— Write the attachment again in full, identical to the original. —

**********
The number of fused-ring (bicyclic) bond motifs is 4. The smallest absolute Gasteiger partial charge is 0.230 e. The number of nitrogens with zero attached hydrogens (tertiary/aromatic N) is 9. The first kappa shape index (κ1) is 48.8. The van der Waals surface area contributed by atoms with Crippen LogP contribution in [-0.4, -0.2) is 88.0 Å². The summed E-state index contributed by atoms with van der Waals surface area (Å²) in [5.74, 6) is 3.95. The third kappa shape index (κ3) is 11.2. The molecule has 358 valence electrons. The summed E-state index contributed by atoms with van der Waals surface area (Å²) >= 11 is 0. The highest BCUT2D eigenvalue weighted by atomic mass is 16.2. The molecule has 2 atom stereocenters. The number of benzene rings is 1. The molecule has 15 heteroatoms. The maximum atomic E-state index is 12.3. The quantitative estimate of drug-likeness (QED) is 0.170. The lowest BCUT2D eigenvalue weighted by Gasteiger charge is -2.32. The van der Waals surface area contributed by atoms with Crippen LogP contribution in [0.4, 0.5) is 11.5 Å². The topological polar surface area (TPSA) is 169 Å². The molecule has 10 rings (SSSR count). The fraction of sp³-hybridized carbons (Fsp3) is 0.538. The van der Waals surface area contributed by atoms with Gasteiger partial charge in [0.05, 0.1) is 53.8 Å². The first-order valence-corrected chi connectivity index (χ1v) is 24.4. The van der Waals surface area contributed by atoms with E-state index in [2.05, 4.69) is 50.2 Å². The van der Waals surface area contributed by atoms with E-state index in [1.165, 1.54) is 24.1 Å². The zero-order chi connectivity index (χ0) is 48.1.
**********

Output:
The number of fused-ring (bicyclic) bond motifs is 4. The smallest absolute Gasteiger partial charge is 0.230 e. The number of nitrogens with zero attached hydrogens (tertiary/aromatic N) is 9. The first kappa shape index (κ1) is 48.8. The van der Waals surface area contributed by atoms with Crippen LogP contribution in [-0.4, -0.2) is 88.0 Å². The summed E-state index contributed by atoms with van der Waals surface area (Å²) in [5.74, 6) is 3.95. The third kappa shape index (κ3) is 11.2. The molecule has 358 valence electrons. The summed E-state index contributed by atoms with van der Waals surface area (Å²) >= 11 is 0. The highest BCUT2D eigenvalue weighted by atomic mass is 16.2. The molecule has 2 atom stereocenters. The number of benzene rings is 1. The molecule has 15 heteroatoms. The maximum atomic E-state index is 12.3. The quantitative estimate of drug-likeness (QED) is 0.170. The lowest BCUT2D eigenvalue weighted by Gasteiger charge is -2.32. The van der Waals surface area contributed by atoms with Crippen LogP contribution in [0.4, 0.5) is 11.5 Å². The topological polar surface area (TPSA) is 169 Å². The molecule has 10 rings (SSSR count). The fraction of sp³-hybridized carbons (Fsp3) is 0.538. The van der Waals surface area contributed by atoms with Gasteiger partial charge in [0.05, 0.1) is 53.8 Å². The first-order valence-corrected chi connectivity index (χ1v) is 24.4. The van der Waals surface area contributed by atoms with E-state index in [2.05, 4.69) is 50.2 Å². The van der Waals surface area contributed by atoms with E-state index in [1.165, 1.54) is 24.1 Å². The zero-order chi connectivity index (χ0) is 48.1.